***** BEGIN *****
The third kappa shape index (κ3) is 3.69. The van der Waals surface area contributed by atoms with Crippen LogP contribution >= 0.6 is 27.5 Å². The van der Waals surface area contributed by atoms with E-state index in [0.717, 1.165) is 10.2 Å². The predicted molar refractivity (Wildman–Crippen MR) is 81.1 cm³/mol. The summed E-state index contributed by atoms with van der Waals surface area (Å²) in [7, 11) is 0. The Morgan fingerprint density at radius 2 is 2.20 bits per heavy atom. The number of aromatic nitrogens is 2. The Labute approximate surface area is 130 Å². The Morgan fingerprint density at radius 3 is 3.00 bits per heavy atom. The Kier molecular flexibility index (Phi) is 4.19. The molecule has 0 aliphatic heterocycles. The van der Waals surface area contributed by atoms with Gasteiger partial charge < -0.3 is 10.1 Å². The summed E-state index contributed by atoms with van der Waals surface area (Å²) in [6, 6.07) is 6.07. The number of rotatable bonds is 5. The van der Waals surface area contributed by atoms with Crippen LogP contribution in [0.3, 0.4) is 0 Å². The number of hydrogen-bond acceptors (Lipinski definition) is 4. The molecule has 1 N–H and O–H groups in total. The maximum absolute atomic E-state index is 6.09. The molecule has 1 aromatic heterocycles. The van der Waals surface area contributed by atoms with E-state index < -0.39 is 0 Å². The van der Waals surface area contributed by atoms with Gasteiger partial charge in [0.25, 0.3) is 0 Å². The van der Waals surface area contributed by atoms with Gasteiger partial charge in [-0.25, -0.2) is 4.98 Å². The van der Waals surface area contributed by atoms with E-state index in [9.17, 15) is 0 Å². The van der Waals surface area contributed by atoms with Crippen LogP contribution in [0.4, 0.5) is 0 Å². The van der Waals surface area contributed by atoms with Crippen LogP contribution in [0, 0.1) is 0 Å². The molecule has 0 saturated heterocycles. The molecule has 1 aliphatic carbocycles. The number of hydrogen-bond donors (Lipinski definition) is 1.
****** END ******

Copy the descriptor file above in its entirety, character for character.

The third kappa shape index (κ3) is 3.69. The van der Waals surface area contributed by atoms with Crippen LogP contribution >= 0.6 is 27.5 Å². The van der Waals surface area contributed by atoms with E-state index in [0.717, 1.165) is 10.2 Å². The predicted molar refractivity (Wildman–Crippen MR) is 81.1 cm³/mol. The summed E-state index contributed by atoms with van der Waals surface area (Å²) in [7, 11) is 0. The Morgan fingerprint density at radius 2 is 2.20 bits per heavy atom. The number of aromatic nitrogens is 2. The Labute approximate surface area is 130 Å². The Morgan fingerprint density at radius 3 is 3.00 bits per heavy atom. The Kier molecular flexibility index (Phi) is 4.19. The molecule has 0 aliphatic heterocycles. The van der Waals surface area contributed by atoms with Gasteiger partial charge < -0.3 is 10.1 Å². The summed E-state index contributed by atoms with van der Waals surface area (Å²) in [6, 6.07) is 6.07. The number of rotatable bonds is 5. The van der Waals surface area contributed by atoms with Crippen LogP contribution in [0.3, 0.4) is 0 Å². The number of hydrogen-bond acceptors (Lipinski definition) is 4. The molecule has 1 N–H and O–H groups in total. The maximum absolute atomic E-state index is 6.09. The molecule has 1 aromatic heterocycles. The van der Waals surface area contributed by atoms with E-state index < -0.39 is 0 Å². The van der Waals surface area contributed by atoms with Gasteiger partial charge in [0.25, 0.3) is 0 Å². The van der Waals surface area contributed by atoms with Gasteiger partial charge in [-0.25, -0.2) is 4.98 Å². The van der Waals surface area contributed by atoms with E-state index in [9.17, 15) is 0 Å². The van der Waals surface area contributed by atoms with Crippen LogP contribution in [0.4, 0.5) is 0 Å². The van der Waals surface area contributed by atoms with Crippen LogP contribution in [0, 0.1) is 0 Å². The molecule has 0 saturated heterocycles. The molecule has 1 aliphatic carbocycles. The number of hydrogen-bond donors (Lipinski definition) is 1.